Sun, May 13, 2018 - Page 16 News List

Hiring Michael Cohen was a ‘big mistake’: AT&T

Reuters

AT&T Inc on Friday ousted its top lobbyist, and the No. 2 wireless carrier’s chief executive officer said in a memo it was a “big mistake” to hire Michael Cohen, US President Donald Trump’s personal attorney, for advice on working with the Trump administration.

AT&T paid Essential Consultants LLC, a firm set up by Cohen, a total of US$600,000 last year for advice on working with the Trump administration.

Cohen and others were hired to help navigate “a wide range of issues,” including AT&T’s proposed US$85 billion merger with Time Warner Inc, the company said in the memo.

The disclosure of AT&T’s relationship with Cohen has turned into a major embarrassment for the telecommunications company as it awaits a US judge’s decision, due on June 12, on whether it can go through with the purchase of Time Warner, a deal that has been denounced by Trump.

It did not hire Cohen to lobby on its behalf, AT&T said, adding that his one-year contract at US$50,000 per month, ran from January through December last year and was limited to consulting and advisory services.

AT&T never asked Cohen to set up meetings with anyone in the Trump administration, and he did not offer to do so, it said.

“To be clear, everything we did was done according to the law and entirely legitimate, but the fact is our past association with Cohen was a serious misjudgment,” AT&T chief executive officer Randall Stephenson wrote.

Stephenson said he took responsibility for the Washington team’s failure to vet Cohen.

AT&T’s head lobbyist, Bob Quinn, who oversaw the hiring of Cohen, is retiring, the memo said.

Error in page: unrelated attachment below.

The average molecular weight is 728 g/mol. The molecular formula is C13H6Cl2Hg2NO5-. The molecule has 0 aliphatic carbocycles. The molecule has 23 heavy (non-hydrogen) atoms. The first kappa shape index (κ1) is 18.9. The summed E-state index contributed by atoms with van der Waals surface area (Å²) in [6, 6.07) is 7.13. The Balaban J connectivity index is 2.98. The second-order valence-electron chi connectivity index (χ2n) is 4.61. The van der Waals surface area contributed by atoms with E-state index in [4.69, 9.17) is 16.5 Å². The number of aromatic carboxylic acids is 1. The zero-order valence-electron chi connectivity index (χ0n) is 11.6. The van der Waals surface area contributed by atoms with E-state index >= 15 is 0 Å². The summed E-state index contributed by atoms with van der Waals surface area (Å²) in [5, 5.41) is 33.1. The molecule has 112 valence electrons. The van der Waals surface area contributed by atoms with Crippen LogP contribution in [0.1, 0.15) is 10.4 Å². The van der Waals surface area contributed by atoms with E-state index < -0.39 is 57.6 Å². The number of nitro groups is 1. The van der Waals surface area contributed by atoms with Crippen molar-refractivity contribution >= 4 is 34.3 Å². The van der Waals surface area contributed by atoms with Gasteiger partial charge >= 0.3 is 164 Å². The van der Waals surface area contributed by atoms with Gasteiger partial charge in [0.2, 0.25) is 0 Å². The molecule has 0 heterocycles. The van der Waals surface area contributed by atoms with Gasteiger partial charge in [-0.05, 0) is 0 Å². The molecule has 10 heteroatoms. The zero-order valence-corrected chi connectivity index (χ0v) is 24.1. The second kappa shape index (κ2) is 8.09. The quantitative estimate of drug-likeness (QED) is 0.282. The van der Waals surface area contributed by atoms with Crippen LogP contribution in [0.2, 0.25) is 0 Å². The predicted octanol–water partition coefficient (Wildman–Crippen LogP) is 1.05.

However, two sources familiar with the situation said that Quinn was forced to retire.

The sources wished to remain anonymous because they are not permitted to speak to the media.

Quinn did not respond to a request for comment.

AT&T’s board of directors does not hold Stephenson responsible for the lack of vetting, one source said.

The AT&T payments were first revealed by Michael Avenatti, the lawyer for adult film actress Stormy Daniels, who also said a company owned by Russian oligarch Viktor Vekselberg and other corporations paid Essential Consultants for certain services.

Avenatti would not say how he obtained the information.

Drugmaker Novartis on Wednesday said it had a US$1.2 million contract with Cohen’s firm, but soon realized the agreement was a mistake.

Essential Consultants paid US$130,000 to Daniels, whose real name is Stephanie Clifford, as part of an agreement that barred her from discussing an alleged sexual encounter with Trump.

Shares of AT&T were up 1.2 percent to US$32.25 at the close of trading on Friday.

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